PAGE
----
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Queen Victoria and the Crimean War

Rhian Wong of the Royal Collection explores one of Victoria and Albert’s unprecedented visits to military hospitals to meet British soldiers injured during the Crimean War

In March 1855 Queen Victoria and Prince Albert, accompanied by the Prince of Wales and Prince Alfred, visited the military hospital at Fort Pitt, Chatham. They met some of the 450 soldiers who had returned there from the Crimea. The Queen later wrote to L

The visit of Queen Victoria and Prince Albert to Fort Pitt Military Hospital, 3 March 1855 (RCIN 913684) ©

‘My whole soul and heart are in the Crimea’ wrote Queen Victoria in the midst of the Crimean War (1853-6), in which Britain fought alongside the Ottoman Empire and other countries against Russia following disputes over territorial control and religious freedoms.

Detail from RCIN 913684 ©

Like the rest of the country, Victoria and Albert followed the Crimean War closely and engaged practically with the war effort, encouraging their older children and household to follow suit. The royal couple sent supplies including food, soap, blankets and reading material to the Crimea, pressed the government to provide adequate care and facilities for wounded soldiers returning from the front, and made unprecedented visits to military hospitals in Britain. This watercolour records one such visit, to the military hospital at Fort Pitt, Chatham, in March 1855.

We can see the royal couple on the right; Victoria is the figure closest to us in a purple dress, black shawl and bonnet. She and Albert (in the top hat), have presumably made their way around the room, accompanied by their young sons Albert Edward, Prince of Wales and Prince Alfred. The Queen and her family are talking to a wounded soldier sat on his bed.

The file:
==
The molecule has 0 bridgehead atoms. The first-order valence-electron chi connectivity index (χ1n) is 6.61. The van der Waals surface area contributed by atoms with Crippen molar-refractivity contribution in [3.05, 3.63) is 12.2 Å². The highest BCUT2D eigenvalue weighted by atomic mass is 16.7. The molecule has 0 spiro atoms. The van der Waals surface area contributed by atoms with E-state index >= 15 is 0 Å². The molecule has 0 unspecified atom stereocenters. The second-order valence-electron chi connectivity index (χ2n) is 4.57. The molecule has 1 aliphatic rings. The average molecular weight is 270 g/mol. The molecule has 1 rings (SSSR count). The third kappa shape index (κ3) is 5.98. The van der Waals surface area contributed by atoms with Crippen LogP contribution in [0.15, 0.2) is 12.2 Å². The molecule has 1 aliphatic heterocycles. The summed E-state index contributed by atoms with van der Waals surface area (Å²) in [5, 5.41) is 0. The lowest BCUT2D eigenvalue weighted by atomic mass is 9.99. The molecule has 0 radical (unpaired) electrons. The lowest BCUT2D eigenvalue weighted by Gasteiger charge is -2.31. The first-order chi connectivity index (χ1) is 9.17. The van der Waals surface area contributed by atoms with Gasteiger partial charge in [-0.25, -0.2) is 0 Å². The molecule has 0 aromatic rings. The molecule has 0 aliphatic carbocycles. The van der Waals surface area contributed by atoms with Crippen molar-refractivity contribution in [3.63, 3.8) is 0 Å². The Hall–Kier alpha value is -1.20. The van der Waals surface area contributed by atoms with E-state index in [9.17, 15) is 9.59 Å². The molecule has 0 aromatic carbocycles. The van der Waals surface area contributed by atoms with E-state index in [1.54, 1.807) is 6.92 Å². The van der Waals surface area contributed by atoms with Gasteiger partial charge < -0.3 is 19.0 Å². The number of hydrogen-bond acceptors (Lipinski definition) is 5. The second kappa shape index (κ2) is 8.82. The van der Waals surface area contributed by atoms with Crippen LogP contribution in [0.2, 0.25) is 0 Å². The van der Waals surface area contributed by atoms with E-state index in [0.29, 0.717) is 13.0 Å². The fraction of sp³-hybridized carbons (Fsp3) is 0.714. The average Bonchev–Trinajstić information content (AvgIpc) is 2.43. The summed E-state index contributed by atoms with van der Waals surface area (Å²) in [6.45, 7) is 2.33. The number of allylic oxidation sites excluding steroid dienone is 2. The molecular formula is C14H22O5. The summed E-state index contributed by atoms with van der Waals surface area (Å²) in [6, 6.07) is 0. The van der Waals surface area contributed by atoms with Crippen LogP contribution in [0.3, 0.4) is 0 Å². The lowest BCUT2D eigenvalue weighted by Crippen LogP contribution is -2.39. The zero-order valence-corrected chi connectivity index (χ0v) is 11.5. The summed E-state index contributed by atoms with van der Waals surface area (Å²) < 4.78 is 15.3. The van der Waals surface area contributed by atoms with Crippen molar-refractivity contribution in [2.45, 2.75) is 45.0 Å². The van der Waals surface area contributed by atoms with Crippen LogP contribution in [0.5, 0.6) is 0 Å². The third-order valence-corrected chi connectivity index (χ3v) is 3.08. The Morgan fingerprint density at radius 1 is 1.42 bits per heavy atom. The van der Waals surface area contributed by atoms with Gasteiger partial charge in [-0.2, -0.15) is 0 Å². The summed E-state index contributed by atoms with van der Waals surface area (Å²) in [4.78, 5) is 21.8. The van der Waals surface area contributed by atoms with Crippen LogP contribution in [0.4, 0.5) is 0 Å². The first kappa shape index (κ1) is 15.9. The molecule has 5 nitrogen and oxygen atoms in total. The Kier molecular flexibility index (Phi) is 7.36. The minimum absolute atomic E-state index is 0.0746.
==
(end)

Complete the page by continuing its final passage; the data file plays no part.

Detail from RCIN 913684 ©

The artist, John Tenniel, put his skills as an illustrator to good use, creating a perspective view of the room which helps us feel present, as if watching events unfold from an unseen doorway. Tenniel used pencil and watercolour to capture every detail of the room, from the name holders above the beds, to the cords for the sash windows and the books on the shelf along the back wall.

The blue uniforms of the soldiers standing and sitting around the room and the visitors’ brightly coloured clothing contrast with the muted and pale colours of the walls, ceiling and the sick, pale men lying in their beds. Queen Victoria later criticised the high windows, small wards, and lack of a dining room in the hospital.

She also took a keen interest in the men she met that day, making her own sketches of those at Brompton Barracks, Chatham which she visited after Fort Pitt. Later that evening, Victoria wrote in her journal of the emotional impact of such experiences, noting that she ‘wished [she] could pay constant visits of this kind to the Hospitals & tend & cheer these noble, brave, patient men!”.

Queen Victoria's journal, 3 March 1855 ©